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Bob Arum: No Pacquiao-Mayweather talks yet

HBO Sports president Ken Hershman told a group

HBO Sports president Ken Hershman told a group of boxing writers during his introductory news conference at HBO's Manhattan office that the back-and-forth between Manny Pacquiao and Floyd Mayweather has become an obstacle to making other bouts. Credit: Getty Images

For the moment, promoter Bob Arum insists he is focused entirely on the Yuri Foreman-Miguel Cotto bout coming up June 5 at Yankee Stadium. Manny Pacquiao's desire to fight Floyd Mayweather Jr. is on the back burner for at least another week or so.

"I'm an old guy, and I can't multi-task like I used to do," the 78-year-old Arum joked on Tuesday.

But the sad fact is that, when it comes to making Pacquiao-Mayweather happen, no talks are underway, according to Arum. "Deafening silence from the other side," he said.

Asked if he has approached Richard Schaefer and Golden Boy Promotions, who promote Mayweather, Arum shrugged. "They've been approached," Arum said. "But deafening silence. I don't want to talk about it. We have heard nothing. Zero. Zero."

Arum already has announced that Nov. 13 has been reserved for Pacquiao's next fight. If Mayweather is going to be the opponent, Arum said, negotiations probably would have to be completed in June. Pacquiao will be busy in July with his new duties as a congressman in the Philippines. He expects to use September and October to train for his next bout.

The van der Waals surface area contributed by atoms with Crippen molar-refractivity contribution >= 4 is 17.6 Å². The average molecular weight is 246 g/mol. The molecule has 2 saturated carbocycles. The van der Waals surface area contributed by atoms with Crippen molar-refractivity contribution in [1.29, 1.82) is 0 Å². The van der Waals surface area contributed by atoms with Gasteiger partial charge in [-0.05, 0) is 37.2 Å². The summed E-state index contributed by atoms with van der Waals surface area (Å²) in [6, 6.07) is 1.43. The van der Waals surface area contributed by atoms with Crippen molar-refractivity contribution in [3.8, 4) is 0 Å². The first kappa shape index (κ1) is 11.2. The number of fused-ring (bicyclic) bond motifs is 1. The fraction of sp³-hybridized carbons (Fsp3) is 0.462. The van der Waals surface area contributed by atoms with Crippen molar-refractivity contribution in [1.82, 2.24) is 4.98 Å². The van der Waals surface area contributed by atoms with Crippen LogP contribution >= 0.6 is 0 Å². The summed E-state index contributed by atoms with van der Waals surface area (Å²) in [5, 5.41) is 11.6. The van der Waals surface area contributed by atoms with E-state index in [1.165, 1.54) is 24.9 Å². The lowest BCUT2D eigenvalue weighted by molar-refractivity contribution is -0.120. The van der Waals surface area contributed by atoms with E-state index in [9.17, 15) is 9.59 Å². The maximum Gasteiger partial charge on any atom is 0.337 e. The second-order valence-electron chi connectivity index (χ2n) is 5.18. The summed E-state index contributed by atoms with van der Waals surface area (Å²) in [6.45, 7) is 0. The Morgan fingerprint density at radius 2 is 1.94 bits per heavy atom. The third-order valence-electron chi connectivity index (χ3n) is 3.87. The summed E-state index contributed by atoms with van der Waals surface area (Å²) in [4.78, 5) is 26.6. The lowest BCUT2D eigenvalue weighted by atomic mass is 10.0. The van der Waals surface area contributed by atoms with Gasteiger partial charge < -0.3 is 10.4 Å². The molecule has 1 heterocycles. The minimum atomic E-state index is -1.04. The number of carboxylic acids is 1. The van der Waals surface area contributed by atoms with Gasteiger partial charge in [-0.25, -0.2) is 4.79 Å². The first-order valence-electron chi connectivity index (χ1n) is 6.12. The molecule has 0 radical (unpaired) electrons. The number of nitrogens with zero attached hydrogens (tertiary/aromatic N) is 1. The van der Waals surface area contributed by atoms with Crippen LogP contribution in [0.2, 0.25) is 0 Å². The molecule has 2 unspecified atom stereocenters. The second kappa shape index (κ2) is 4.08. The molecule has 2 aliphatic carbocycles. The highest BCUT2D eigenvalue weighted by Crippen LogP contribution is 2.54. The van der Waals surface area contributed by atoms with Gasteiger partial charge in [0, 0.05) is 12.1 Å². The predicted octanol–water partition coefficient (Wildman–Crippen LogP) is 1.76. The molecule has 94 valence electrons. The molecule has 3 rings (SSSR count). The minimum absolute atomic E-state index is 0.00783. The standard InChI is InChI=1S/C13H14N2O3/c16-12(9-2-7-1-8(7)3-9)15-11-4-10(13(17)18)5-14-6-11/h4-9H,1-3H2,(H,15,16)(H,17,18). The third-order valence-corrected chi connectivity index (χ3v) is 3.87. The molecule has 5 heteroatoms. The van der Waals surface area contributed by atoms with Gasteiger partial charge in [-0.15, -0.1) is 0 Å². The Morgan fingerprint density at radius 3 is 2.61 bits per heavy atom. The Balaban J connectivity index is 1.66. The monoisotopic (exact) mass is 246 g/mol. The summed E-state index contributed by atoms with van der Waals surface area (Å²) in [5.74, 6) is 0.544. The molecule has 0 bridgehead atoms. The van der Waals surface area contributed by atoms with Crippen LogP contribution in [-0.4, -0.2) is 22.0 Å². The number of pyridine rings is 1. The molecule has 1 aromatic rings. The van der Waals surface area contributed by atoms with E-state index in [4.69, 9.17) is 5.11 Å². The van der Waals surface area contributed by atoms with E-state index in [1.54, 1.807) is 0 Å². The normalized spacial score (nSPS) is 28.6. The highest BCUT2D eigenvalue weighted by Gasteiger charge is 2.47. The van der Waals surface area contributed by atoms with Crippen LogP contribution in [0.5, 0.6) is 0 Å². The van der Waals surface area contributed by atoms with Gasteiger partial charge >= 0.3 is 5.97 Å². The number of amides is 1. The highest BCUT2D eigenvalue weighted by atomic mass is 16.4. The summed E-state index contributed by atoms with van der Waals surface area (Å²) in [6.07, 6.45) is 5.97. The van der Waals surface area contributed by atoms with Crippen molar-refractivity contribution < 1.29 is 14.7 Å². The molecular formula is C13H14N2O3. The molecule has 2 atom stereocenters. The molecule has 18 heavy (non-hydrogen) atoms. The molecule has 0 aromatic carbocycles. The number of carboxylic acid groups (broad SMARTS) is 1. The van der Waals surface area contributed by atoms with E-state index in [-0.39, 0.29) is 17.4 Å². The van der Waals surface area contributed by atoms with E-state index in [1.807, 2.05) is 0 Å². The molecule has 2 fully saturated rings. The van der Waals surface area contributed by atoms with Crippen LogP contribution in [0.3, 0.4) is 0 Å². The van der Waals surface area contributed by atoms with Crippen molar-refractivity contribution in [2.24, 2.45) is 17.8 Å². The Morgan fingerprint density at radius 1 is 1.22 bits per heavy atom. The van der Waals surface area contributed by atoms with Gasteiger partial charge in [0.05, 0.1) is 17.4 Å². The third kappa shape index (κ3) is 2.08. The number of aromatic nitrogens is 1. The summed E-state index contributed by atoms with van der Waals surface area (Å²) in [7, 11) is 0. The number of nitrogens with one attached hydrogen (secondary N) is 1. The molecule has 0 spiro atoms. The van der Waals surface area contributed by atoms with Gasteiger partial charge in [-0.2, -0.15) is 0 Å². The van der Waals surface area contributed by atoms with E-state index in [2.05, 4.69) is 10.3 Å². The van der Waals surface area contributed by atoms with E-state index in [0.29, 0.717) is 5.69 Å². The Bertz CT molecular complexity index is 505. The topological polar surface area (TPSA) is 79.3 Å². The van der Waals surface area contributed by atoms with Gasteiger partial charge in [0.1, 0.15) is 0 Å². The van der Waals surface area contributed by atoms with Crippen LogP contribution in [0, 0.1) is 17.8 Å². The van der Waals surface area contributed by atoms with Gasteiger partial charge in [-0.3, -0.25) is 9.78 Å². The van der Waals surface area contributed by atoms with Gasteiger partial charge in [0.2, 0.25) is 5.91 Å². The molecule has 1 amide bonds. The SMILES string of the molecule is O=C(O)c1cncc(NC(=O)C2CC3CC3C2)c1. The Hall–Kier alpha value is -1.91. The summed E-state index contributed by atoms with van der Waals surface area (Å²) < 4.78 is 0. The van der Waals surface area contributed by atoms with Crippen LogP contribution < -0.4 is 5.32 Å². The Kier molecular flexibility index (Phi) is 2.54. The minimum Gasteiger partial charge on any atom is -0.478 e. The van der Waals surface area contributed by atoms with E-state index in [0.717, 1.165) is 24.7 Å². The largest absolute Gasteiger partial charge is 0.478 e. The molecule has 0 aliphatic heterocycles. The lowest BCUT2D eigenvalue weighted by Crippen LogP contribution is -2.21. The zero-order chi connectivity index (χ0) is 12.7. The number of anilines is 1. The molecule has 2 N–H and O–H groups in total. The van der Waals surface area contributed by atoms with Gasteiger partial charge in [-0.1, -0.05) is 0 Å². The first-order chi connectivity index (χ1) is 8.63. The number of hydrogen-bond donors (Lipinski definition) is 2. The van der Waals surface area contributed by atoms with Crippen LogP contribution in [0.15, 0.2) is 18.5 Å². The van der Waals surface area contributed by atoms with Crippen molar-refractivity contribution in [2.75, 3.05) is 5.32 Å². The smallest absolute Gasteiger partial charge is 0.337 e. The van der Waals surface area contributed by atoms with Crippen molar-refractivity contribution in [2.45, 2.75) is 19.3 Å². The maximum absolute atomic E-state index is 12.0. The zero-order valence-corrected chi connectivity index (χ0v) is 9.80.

In the meantime, Pacquiao is expected to visit New York soon for a Friar's Club roast honoring Arum, and then, he will head to Washington, D.C. to meet with Senate majority leader Harry Reid of Nevada, a friend of Arum's, to be shown around Congress. After that, Pacquiao is taking his family to Mexico on vacation.

If talks with the Mayweather camp ever get added to the agenda, expect the blood testing demanded by Mayweather as a condition for their proposed bout to once again prove a difficult stumbling block. Arum continues to denounce them in off-color language as being too costly, pegging the price at $20,000 to $40,000 per fight. More precisely, he asked why blood testing only would be performed for certain fights and not for all fights.

Referring to the tests done for Mayweather's bout with Shane Mosley, Arum said, "Can you believe after going through all of this ----, they didn't do a blood test within 18 days [of the Mayweather-Mosley bout]? I mean, what kind of ---- is that? Why? Because of what we said. If you do a blood test when you're getting down to [fight time], you can prick a vein, in which case, a guy can't train for three days."

New York Sports